DC at Night

DC at Night

Tuesday, March 5, 2013

The Women of the Washington Press

In her new book about the women of the Washington press, Maurine Beasley describes dozens of stories about how female reporters have faced sexual harassment and sexist attitudes both at work and from the news sources they covered.

But Beasley, a former reporter for The Washington Post and now a journalism professor at the University of Maryland, revealed one personal story she didn't include at a talk she gave on Women of The Washington Press: Politics, Prejudice, and Persistence this past weekend at the Newseum.

While at the Post, Beasley was experiencing a problem with a specific editor. She took her complaint to the union. There, a sympathetic representative bluntly explained the issue. "You don't have the right thing between your legs," Beasley said she was told.

It was highly appropriate that Beasley was delivering her talk on this particular Sunday. Exactly 100 years ago on that March 3 date, more than 5,000 women marched down Pennsylvania Avenue right past the present-day site of the Newseum demanding the right to vote, a decision that came in 1920 with the passage of the 19th Amendment.

So why did Beasley choose this particular topic? "I took it on because it is so close to my heart. I've seen a lot of changes in this field," said Beasley, who has been involved in journalism for decades. "It (the story of DC women reporters) is a narrow slice of the whole cultural interaction between men and women."

Beasley talked about Ann Royal, a distinguished DC journalist from 1830 to 1854. At that time, the job was judged to be completely inappropriate for any woman. "She was written off as the town freak. However P. T. Barnum said that if she had been a man she would have been a member of Congress," she said.

The women's suffrage movement was instrumental in seeing more women move into male-dominated, spittoon- and smoke-filled newsrooms. The leaders of the movement weren't interested in talking to male reporters. That reluctance forced publishers to hire women to cover the issue.

First Lady Eleanor Roosevelt, who viewed herself as a journalist, was also responsible for expanding the number of female reporters. When her husband was president, Mrs. Roosevelt began holding press conferences for women writers only. Again, this forced a hiring of additional women to cover those news making events.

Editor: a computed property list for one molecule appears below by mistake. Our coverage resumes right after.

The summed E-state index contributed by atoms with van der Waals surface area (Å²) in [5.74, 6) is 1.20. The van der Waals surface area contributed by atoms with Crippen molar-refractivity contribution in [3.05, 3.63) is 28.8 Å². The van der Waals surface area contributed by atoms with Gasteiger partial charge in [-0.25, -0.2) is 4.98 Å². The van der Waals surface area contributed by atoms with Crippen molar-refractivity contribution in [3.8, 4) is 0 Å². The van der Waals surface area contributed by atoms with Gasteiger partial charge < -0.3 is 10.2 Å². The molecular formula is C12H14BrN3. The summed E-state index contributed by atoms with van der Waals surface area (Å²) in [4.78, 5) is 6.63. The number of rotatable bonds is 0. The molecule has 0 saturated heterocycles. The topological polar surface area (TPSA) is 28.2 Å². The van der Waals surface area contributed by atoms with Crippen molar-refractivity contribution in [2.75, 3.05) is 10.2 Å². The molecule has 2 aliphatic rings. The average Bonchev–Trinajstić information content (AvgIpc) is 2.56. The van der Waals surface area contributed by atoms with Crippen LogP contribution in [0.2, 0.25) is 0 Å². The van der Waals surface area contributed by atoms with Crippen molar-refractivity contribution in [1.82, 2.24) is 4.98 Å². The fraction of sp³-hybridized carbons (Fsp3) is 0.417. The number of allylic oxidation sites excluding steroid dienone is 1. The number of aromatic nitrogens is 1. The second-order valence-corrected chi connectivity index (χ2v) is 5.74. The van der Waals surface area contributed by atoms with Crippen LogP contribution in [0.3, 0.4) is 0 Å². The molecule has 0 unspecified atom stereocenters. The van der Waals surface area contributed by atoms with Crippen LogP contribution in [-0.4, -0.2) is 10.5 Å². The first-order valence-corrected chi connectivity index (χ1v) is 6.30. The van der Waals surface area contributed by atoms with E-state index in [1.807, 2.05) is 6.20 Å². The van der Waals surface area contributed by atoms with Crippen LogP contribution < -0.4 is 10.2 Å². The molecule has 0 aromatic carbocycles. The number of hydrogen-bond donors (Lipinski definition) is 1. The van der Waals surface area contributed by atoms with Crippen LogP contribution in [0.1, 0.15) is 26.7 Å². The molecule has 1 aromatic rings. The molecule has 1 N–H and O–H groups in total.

Throughout much of the 20th Century, females were usually  relegated to the women's page of the paper. Those who did cover news were often subjected to unwanted sexual advances, especially from powerful members of the DC political community. "A lot of female reporters said those advances were so routine, they didn't even bother to report it," Beasley said, adding that many people whispered that women who reported big news were "sleeping with someone" to get the story.

Today, the situation is not as prevalent. But problems still exist.  "Discrimination is more hidden and in that sense more difficult to deal with," Beasley maintains.

But despite improvements, female reporters can still face sexual challenges in their chosen career. Beasley said a fellow journalism teacher told her of a recent incident of completely inappropriate behavior. One of the professor's young female grad students encountered a prominent politician last year and told him of her admiration. "He said 'when can we get together and sleep on it," Beasley said the politician replied. "Maybe he was trying to be funny or cute. But I don't know."

Tales, Tidbits, and Tips
During her years at the Post, Beasley was familiar with Katherine Graham, one of the most prominent and powerful women ever in journalism. Graham took over as Post publisher after her husband died. She helped guide the paper through the Watergate era coverage that immensely enhanced the Post's
reputation and image. So how supportive of women in the newsroom was Graham? "That's an open question," Beasley said. "To the women who worked in the newsroom at the time it wasn't that visible."

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